Bayou-Picayune Podcast, S02 EP33: New Year’s Day Used to Be March 25th
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Did you know that before 1752 New Year’s Day in England and its colonies was March 25th, not January 1st?
When England finally converted from the Julian calendar to the Papist Gregorian calendar it also changed the start of its year from March 25th to January 1st to conform with everyone else’s calendar year.
That is how four months got their names.
With March as the first month, September, October, November, and December were identified as the seventh, eighth, ninth, and tenth months of the calendar year. Actually, September, October, November, and December had been the seventh, eighth, ninth, and tenth months once before.
But Julius and Augustus Caesar added their months in the middle of the year and pushed the numbered months out of order, as they are today. However, in 567, the Council of Tours abolished January 1st as New Year’s Day, apparently because of the pagan connotation with the forward-and backward-looking Janice, and fixed March, the Christian face of Annunciation, as New Year’s Day.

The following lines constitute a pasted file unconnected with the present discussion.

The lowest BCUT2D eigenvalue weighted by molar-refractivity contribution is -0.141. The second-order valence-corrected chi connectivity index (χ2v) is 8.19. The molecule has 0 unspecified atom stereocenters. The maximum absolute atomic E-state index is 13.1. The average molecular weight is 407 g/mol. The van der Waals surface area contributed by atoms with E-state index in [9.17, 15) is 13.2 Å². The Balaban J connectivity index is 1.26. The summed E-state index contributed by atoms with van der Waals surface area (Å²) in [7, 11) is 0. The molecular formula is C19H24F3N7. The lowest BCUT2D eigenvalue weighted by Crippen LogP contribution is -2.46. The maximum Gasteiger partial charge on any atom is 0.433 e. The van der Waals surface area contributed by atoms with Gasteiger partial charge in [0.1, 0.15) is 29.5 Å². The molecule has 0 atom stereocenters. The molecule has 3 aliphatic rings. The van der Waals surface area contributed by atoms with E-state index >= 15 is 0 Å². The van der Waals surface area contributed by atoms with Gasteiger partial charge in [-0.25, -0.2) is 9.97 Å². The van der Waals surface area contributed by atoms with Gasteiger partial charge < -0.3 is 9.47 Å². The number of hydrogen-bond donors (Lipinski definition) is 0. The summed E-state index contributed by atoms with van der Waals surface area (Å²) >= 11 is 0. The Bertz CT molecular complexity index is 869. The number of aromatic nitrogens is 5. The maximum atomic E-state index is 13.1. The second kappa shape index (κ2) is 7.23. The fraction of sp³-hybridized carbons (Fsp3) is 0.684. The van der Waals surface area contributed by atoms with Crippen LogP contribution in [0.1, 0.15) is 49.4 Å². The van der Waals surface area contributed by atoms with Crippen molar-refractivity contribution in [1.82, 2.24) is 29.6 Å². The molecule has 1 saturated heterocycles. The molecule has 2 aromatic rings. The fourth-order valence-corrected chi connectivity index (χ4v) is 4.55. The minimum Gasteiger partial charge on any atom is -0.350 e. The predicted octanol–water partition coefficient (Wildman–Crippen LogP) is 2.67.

This change also realigned September, October, November, and December as the seventh, eighth, ninth, and tenth months. Then just over a thousand years later in 1582, when Pope Gregory commissioned a new calendar to replace the old Julian calendar, he abolished March 25th as New Year’s Day and reset January 1st as the start of the New Year. England, because it did not want to follow the dictates of a pope, continued with March 25th until it finally switched over to the Gregorian calendar in 1752.
Why, you ask, was March 25th New Year’s Day?
First of all, isn’t it more appropriate that a new year begin as close as possible to the beginning of Spring, the vernal equinox when everything in nature is reborn.
That may partially explain a Spring New Year, but the real reason the church chose March 25th, is because that is exactly nine months before Christmas. In other words, in the Christian world March 25th would represent the conception or incarnation of Jesus in the womb of his mother Mary.
Actually, scholars now think Jesus was probably born in the Spring, possibly April, but that’s a whole other story.